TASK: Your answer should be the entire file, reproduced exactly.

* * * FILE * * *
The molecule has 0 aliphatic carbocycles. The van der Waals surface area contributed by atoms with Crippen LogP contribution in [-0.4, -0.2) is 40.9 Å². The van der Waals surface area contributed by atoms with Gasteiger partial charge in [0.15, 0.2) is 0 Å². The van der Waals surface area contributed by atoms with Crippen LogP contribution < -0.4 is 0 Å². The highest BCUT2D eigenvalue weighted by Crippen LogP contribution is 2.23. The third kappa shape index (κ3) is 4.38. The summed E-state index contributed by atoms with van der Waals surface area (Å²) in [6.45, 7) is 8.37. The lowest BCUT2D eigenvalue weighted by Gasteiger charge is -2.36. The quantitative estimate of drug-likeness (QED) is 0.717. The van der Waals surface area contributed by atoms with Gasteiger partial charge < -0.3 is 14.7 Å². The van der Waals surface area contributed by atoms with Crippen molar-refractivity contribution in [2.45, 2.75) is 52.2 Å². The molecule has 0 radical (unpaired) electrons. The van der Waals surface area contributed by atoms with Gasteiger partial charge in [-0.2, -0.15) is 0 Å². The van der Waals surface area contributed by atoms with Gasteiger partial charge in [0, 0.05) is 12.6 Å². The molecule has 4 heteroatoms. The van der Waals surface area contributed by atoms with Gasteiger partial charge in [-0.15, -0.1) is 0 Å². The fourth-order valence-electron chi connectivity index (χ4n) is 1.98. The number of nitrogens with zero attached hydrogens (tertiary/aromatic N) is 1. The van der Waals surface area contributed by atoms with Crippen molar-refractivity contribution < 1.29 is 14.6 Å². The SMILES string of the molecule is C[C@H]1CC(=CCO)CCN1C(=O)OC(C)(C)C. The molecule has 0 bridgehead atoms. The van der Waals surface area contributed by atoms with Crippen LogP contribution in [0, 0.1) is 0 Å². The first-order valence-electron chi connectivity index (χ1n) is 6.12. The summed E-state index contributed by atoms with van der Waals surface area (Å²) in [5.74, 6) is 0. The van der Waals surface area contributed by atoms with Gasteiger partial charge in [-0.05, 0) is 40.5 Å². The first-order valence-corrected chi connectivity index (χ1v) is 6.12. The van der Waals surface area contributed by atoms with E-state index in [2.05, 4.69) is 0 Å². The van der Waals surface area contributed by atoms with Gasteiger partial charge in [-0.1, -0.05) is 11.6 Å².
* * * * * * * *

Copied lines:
The molecule has 0 aliphatic carbocycles. The van der Waals surface area contributed by atoms with Crippen LogP contribution in [-0.4, -0.2) is 40.9 Å². The van der Waals surface area contributed by atoms with Gasteiger partial charge in [0.15, 0.2) is 0 Å². The van der Waals surface area contributed by atoms with Crippen LogP contribution < -0.4 is 0 Å². The highest BCUT2D eigenvalue weighted by Crippen LogP contribution is 2.23. The third kappa shape index (κ3) is 4.38. The summed E-state index contributed by atoms with van der Waals surface area (Å²) in [6.45, 7) is 8.37. The lowest BCUT2D eigenvalue weighted by Gasteiger charge is -2.36. The quantitative estimate of drug-likeness (QED) is 0.717. The van der Waals surface area contributed by atoms with Gasteiger partial charge < -0.3 is 14.7 Å². The van der Waals surface area contributed by atoms with Crippen molar-refractivity contribution in [2.45, 2.75) is 52.2 Å². The molecule has 0 radical (unpaired) electrons. The van der Waals surface area contributed by atoms with Gasteiger partial charge in [-0.2, -0.15) is 0 Å². The van der Waals surface area contributed by atoms with Gasteiger partial charge in [0, 0.05) is 12.6 Å². The molecule has 4 heteroatoms. The van der Waals surface area contributed by atoms with Gasteiger partial charge in [-0.15, -0.1) is 0 Å². The fourth-order valence-electron chi connectivity index (χ4n) is 1.98. The number of nitrogens with zero attached hydrogens (tertiary/aromatic N) is 1. The van der Waals surface area contributed by atoms with Crippen molar-refractivity contribution < 1.29 is 14.6 Å². The SMILES string of the molecule is C[C@H]1CC(=CCO)CCN1C(=O)OC(C)(C)C. The molecule has 0 bridgehead atoms. The van der Waals surface area contributed by atoms with Crippen LogP contribution in [0, 0.1) is 0 Å². The first-order valence-electron chi connectivity index (χ1n) is 6.12. The summed E-state index contributed by atoms with van der Waals surface area (Å²) in [5.74, 6) is 0. The van der Waals surface area contributed by atoms with Gasteiger partial charge in [-0.05, 0) is 40.5 Å². The first-order valence-corrected chi connectivity index (χ1v) is 6.12. The van der Waals surface area contributed by atoms with E-state index in [2.05, 4.69) is 0 Å². The van der Waals surface area contributed by atoms with Gasteiger partial charge in [-0.1, -0.05) is 11.6 Å².